1. We are too cozy with the Republican party. For many of the people we need in our ranks, the GOP is still the party of the infamous “Southern Strategy.” A party holding on for dear life with the votes of whites in an increasingly multi-racial culture.
  2. We are too cozy with Donald Trump and his administration. For many of the people we need in our ranks, this is the administration of the “Muslim ban” and the “infestation” of immigrants who are “bringing drugs, bringing crime, and are rapists.”
  3. We do not apply our pro-life principles consistently enough when it comes to issues directly related to racism—even when the issues involve the right to life of prenatal children. For example, when our treatment of undocumented pregnant women causes dramatically increased rates of miscarriage, or when mass deportation policies send innocent children back home to die.
  4. Black and brown pro-life activists do not hold any of the most prominent leadership roles within the movement.

These are horrible mistakes for the movement as a matter of justice, period. But they are also horrible mistakes if we want to push back—as we must—against the utterly false association of pro-lifers with white nationalism and white supremacy. There are many reasons pro-lifers should be un-cozy with Donald Trump, his administration, and the Republican party—but this is one of the most important reasons. There are many reasons why pro-lifers should resist the temptation to limit our concern to abortion and euthanasia alone—but this is one of the most important reasons. There are many reasons why we need new leadership in our mainstream organizations—but this is one of the most important reasons.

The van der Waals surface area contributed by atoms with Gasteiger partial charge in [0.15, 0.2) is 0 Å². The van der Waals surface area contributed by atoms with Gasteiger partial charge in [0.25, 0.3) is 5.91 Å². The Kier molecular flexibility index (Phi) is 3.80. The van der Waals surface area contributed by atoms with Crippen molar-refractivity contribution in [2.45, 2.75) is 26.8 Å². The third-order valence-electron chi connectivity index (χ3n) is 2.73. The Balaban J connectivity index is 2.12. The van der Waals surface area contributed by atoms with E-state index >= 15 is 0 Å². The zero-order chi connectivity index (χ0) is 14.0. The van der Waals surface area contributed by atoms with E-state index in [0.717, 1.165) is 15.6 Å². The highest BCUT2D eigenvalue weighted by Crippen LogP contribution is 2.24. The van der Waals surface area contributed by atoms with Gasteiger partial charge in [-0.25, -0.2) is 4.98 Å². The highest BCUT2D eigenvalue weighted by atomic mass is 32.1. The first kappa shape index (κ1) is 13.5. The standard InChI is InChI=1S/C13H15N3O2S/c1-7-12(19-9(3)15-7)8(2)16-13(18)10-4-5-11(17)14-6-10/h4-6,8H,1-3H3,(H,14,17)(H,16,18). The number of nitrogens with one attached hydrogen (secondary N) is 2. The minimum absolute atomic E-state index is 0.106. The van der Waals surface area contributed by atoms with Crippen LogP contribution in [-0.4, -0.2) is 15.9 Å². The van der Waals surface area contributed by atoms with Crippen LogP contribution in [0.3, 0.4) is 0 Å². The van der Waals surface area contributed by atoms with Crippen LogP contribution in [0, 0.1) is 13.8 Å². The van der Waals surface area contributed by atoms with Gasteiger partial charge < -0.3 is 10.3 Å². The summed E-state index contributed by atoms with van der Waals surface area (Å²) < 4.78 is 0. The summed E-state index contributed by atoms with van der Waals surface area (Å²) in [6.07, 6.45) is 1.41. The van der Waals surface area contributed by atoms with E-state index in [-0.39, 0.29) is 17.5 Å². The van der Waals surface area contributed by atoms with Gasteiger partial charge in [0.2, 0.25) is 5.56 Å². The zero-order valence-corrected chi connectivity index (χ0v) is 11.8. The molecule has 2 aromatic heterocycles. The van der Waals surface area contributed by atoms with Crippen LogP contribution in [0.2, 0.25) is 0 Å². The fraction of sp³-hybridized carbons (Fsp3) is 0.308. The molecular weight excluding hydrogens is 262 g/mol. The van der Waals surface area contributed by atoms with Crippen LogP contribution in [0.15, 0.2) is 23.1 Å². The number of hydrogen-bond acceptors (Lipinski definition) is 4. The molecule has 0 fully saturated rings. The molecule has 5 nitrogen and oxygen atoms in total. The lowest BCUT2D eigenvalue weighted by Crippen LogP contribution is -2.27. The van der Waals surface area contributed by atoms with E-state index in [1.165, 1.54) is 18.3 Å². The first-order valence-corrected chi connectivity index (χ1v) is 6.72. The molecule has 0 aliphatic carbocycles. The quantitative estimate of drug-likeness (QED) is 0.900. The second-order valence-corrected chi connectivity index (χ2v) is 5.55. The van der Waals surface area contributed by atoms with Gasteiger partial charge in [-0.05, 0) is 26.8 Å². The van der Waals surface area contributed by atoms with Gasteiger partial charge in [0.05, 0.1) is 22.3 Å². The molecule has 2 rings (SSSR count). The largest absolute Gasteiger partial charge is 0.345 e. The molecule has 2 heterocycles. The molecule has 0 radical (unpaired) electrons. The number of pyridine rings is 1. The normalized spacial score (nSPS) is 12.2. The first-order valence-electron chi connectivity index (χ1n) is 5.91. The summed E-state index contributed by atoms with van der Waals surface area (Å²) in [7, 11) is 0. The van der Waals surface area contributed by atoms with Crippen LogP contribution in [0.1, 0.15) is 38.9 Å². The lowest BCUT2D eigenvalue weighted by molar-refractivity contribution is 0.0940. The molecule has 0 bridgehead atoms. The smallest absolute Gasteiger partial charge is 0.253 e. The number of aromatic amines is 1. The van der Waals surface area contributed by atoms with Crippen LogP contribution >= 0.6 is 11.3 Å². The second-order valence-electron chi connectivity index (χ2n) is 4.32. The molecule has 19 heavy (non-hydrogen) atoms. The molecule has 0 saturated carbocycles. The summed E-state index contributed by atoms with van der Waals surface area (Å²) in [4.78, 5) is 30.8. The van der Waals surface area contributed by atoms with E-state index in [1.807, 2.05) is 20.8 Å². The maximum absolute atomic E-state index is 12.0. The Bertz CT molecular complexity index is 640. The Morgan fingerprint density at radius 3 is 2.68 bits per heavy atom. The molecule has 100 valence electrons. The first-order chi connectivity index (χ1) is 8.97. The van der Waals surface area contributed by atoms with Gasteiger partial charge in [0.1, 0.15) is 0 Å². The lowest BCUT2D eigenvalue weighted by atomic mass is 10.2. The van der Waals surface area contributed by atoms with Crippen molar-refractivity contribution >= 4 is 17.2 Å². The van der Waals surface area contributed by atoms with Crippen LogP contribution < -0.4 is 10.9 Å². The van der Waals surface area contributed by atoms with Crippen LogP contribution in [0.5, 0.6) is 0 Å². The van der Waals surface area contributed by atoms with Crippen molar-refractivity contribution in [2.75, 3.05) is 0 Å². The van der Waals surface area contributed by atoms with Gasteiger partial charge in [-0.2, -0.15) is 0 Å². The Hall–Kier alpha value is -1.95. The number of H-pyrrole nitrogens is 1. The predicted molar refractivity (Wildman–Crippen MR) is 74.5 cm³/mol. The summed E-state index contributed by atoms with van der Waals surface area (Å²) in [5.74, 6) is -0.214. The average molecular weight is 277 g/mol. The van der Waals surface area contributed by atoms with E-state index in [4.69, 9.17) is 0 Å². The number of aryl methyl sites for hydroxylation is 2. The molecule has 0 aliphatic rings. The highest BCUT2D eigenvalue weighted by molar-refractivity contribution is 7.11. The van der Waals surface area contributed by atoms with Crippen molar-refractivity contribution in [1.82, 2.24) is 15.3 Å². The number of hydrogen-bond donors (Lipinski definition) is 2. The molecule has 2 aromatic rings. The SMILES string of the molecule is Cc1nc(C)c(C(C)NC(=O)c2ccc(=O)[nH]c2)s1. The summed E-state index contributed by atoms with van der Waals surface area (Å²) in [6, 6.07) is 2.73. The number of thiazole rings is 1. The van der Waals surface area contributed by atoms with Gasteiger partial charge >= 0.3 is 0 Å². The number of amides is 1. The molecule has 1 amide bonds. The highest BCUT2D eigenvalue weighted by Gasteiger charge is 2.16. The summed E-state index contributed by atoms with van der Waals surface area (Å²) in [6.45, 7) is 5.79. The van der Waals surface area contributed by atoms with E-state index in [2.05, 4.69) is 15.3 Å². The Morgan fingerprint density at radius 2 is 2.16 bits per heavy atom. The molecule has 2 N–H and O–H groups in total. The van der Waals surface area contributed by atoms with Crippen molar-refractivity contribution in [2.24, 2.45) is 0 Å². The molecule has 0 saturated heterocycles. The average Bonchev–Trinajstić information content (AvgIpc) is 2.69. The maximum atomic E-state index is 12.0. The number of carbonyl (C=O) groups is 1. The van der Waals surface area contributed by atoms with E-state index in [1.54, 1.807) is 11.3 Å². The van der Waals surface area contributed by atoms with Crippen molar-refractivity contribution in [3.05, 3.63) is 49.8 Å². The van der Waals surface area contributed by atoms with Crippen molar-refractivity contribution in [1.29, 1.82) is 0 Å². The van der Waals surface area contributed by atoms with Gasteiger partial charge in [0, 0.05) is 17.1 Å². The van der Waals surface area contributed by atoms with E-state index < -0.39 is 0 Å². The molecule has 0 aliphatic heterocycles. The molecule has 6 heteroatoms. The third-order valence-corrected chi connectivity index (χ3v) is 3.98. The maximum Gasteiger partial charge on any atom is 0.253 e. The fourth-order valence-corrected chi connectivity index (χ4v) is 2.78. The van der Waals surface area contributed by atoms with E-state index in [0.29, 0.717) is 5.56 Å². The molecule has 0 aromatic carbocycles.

The future leadership of the pro-life movement should include a successor to the legacy of Dr. Mildred Jefferson. Is she out there? Almost certainly. Has the movement taken care that such a person is welcomed and encouraged to take such a leadership position? Signs point to “no.” And this is a problem the traditional pro-life movement needs to own.

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Featured Image: Official White House Polaroid of Mildred Jefferson with President Ronald Reagan, date unknown; Source: Pinterest, PD-GOV. 

Charles C. Camosy

Charles C. Camosy is Associate Professor of Christian Ethics at Fordham University. He has published numerous articles in publications such as the American Journal of Bioethics, the Journal of Medicine and Philosophy, and Commonweal Magazine. He is the author of four books, most recently Beyond the Abortion Wars: A Way Forward for a New Generation.